Tuesday, April 23, 2013

503rd PIR in Australia, Yesterday and Today

This post is actually about bringing the hobby of metal detecting and the enjoyment of history closer together. But in honor of Anzac Day occurring this week (and the fact that I'm working on book about the 503rd), I found an illustrative example that includes the 503rd Parachute Infantry Regiment and their time "down under" training in Australia during WWII.

First, take a moment to think about the relationship between metal detector enthusiasts and archaeologists/historians. My history friends that I've conversed with about relic hunters (two National Park Rangers and an Archaeologist), to put it plainly, did not have a high opinion of "relic hunters." The punishments for getting caught metal detecting on National Park property usually worked its way into the conversation. How is the view from the other direction? I have to assume that most metal detecting enthusiasts do not really understand why so few sites have been examined and what all the fuss is.

This dialogue in my mind came up when I ran across a post on the Society for Historical Archaeology blog about archaeologists and metal "detectorists" coming together in Montpelier. Here's the gist, borrowed from the SHA blog:

In mid March, the Montpelier Archaeology Department completed the first public archaeology program at Montpelier that was open to the general metal detecting public. This program pairs metal detectorists with trained Montpelier archaeology staff to conduct gridded metal detector surveys across a section of the 2700-acre property to locate and identify archaeological sites. This survey work is combined with lectures regarding what archaeology can reveal of sites, human activity, and how it meets the goals of a historic site such as Montpelier. On one level, the purpose of this program is to locate historic sites so they can be preserved. It just so happens that controlled and gridded metal detector surveys are one of the most efficient means of finding a range of sites from ephemeral slave quarters, to barns, and sites characteristically missed by standard shovel test pit surveys.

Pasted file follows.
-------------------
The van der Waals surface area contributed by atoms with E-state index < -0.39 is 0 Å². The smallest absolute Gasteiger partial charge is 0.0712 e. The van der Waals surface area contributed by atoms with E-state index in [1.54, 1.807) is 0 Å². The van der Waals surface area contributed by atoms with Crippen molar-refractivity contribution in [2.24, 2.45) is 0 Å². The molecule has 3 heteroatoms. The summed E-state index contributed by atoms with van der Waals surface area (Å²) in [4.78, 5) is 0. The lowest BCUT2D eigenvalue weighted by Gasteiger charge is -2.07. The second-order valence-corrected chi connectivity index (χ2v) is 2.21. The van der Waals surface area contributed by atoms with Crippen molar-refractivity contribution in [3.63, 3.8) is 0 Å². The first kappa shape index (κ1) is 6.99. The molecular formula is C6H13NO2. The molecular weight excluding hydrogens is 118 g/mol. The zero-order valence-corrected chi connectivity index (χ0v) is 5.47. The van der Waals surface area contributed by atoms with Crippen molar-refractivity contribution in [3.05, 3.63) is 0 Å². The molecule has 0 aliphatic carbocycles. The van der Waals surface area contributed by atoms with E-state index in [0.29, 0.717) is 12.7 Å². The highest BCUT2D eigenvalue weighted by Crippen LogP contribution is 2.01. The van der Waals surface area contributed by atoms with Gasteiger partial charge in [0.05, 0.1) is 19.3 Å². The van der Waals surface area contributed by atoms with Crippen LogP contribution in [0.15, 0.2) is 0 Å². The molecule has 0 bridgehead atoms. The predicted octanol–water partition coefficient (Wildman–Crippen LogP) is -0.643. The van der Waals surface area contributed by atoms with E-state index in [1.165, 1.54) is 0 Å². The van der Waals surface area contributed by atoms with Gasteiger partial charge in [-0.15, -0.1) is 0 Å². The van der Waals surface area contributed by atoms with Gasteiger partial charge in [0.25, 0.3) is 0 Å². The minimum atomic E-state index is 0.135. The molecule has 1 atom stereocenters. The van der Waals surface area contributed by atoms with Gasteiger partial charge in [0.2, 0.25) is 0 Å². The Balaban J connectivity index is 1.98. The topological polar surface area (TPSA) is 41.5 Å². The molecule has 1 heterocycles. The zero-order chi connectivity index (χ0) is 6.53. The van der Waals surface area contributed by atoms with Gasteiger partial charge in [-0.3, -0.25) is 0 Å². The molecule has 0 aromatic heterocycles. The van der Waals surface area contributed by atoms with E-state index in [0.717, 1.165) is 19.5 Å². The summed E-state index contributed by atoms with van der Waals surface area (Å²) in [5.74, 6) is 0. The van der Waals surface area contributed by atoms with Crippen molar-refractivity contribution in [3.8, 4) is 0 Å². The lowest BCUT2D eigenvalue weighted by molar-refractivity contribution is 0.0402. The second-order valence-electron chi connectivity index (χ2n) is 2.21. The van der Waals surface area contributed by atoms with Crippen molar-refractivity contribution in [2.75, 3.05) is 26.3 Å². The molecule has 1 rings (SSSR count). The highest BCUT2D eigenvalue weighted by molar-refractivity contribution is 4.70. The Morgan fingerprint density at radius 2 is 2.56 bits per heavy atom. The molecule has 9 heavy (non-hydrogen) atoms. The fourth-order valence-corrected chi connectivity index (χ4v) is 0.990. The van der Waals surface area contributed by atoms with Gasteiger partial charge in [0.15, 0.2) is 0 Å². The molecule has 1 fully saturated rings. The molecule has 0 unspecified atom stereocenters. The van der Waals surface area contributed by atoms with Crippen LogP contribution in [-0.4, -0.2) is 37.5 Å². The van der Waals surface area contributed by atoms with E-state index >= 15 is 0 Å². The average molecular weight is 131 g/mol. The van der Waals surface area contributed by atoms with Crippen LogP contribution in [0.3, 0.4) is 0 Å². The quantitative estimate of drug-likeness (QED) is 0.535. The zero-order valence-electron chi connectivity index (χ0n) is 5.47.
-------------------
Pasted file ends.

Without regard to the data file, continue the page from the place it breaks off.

As you will find out in the article, both sides learned lessons from each other. The dectorists began to feel appreciated in having a valuable skill set gathered over years of pursuing their hobby. Apparently the interaction also went a long way toward convincing the archaeologists the the hobbyists were not the "looters" they were stereotyped to be.

And what, you may ask, does this have to do with the 503rd Parachute Infantry during WWII? Well, in 1942 the 503rd spent about eight months in Gordonvale, Queensland, Australia. They were training there in preparation for their first combat jump, at Nazdab in New Guinea. While writing about this period, I found the most interesting video, posted on YouTube by a member of the NQ Explorers, a group that maintains a blog about their relic and coin hunting trips around Australia. The video is very well done, with newsreel clips about the 503rd as an opener, then a drive through the local area to the site that gives you an idea of what the terrain is like. Next you see the site of the parachute packing sheds is now a park and tennis club. But the  detectorist finds some coins, a shell casing, and a belt buckle in the lawn around the tennis courts.